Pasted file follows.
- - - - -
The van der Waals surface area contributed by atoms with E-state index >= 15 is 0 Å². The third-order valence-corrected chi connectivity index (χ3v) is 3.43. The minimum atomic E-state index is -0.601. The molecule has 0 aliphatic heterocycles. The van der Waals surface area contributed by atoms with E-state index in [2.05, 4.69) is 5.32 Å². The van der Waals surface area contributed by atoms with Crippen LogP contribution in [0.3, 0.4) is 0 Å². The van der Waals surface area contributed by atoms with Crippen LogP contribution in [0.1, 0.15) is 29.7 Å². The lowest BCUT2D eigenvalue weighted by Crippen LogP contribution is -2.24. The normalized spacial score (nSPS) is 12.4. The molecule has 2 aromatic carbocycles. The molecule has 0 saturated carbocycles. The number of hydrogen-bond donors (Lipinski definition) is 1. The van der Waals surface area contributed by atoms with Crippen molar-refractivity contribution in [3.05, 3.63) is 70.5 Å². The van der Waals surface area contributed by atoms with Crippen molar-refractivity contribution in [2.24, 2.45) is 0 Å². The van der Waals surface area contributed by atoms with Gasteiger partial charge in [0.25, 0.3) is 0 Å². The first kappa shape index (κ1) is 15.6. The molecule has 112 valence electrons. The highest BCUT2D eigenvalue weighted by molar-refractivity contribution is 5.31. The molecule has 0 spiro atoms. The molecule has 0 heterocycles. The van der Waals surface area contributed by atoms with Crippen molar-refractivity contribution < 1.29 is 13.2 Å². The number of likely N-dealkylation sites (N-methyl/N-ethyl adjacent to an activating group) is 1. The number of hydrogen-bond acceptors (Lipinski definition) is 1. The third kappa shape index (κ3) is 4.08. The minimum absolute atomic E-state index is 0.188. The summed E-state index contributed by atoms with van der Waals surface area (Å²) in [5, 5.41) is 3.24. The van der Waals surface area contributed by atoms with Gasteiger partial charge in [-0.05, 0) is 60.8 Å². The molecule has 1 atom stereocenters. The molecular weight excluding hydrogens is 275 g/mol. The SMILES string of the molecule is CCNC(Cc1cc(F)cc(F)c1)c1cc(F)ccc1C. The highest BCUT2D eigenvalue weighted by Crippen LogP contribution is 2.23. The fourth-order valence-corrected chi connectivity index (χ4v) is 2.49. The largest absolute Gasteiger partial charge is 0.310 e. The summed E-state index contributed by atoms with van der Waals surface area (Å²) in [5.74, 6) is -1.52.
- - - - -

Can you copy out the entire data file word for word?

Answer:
The van der Waals surface area contributed by atoms with E-state index >= 15 is 0 Å². The third-order valence-corrected chi connectivity index (χ3v) is 3.43. The minimum atomic E-state index is -0.601. The molecule has 0 aliphatic heterocycles. The van der Waals surface area contributed by atoms with E-state index in [2.05, 4.69) is 5.32 Å². The van der Waals surface area contributed by atoms with Crippen LogP contribution in [0.3, 0.4) is 0 Å². The van der Waals surface area contributed by atoms with Crippen LogP contribution in [0.1, 0.15) is 29.7 Å². The lowest BCUT2D eigenvalue weighted by Crippen LogP contribution is -2.24. The normalized spacial score (nSPS) is 12.4. The molecule has 2 aromatic carbocycles. The molecule has 0 saturated carbocycles. The number of hydrogen-bond donors (Lipinski definition) is 1. The van der Waals surface area contributed by atoms with Crippen molar-refractivity contribution in [3.05, 3.63) is 70.5 Å². The van der Waals surface area contributed by atoms with Crippen molar-refractivity contribution in [2.24, 2.45) is 0 Å². The van der Waals surface area contributed by atoms with Gasteiger partial charge in [0.25, 0.3) is 0 Å². The first kappa shape index (κ1) is 15.6. The molecule has 112 valence electrons. The highest BCUT2D eigenvalue weighted by molar-refractivity contribution is 5.31. The molecule has 0 spiro atoms. The molecule has 0 heterocycles. The van der Waals surface area contributed by atoms with Crippen molar-refractivity contribution < 1.29 is 13.2 Å². The number of likely N-dealkylation sites (N-methyl/N-ethyl adjacent to an activating group) is 1. The number of hydrogen-bond acceptors (Lipinski definition) is 1. The third kappa shape index (κ3) is 4.08. The minimum absolute atomic E-state index is 0.188. The summed E-state index contributed by atoms with van der Waals surface area (Å²) in [5, 5.41) is 3.24. The van der Waals surface area contributed by atoms with Gasteiger partial charge in [-0.05, 0) is 60.8 Å². The molecule has 1 atom stereocenters. The molecular weight excluding hydrogens is 275 g/mol. The SMILES string of the molecule is CCNC(Cc1cc(F)cc(F)c1)c1cc(F)ccc1C. The highest BCUT2D eigenvalue weighted by Crippen LogP contribution is 2.23. The fourth-order valence-corrected chi connectivity index (χ4v) is 2.49. The largest absolute Gasteiger partial charge is 0.310 e. The summed E-state index contributed by atoms with van der Waals surface area (Å²) in [5.74, 6) is -1.52.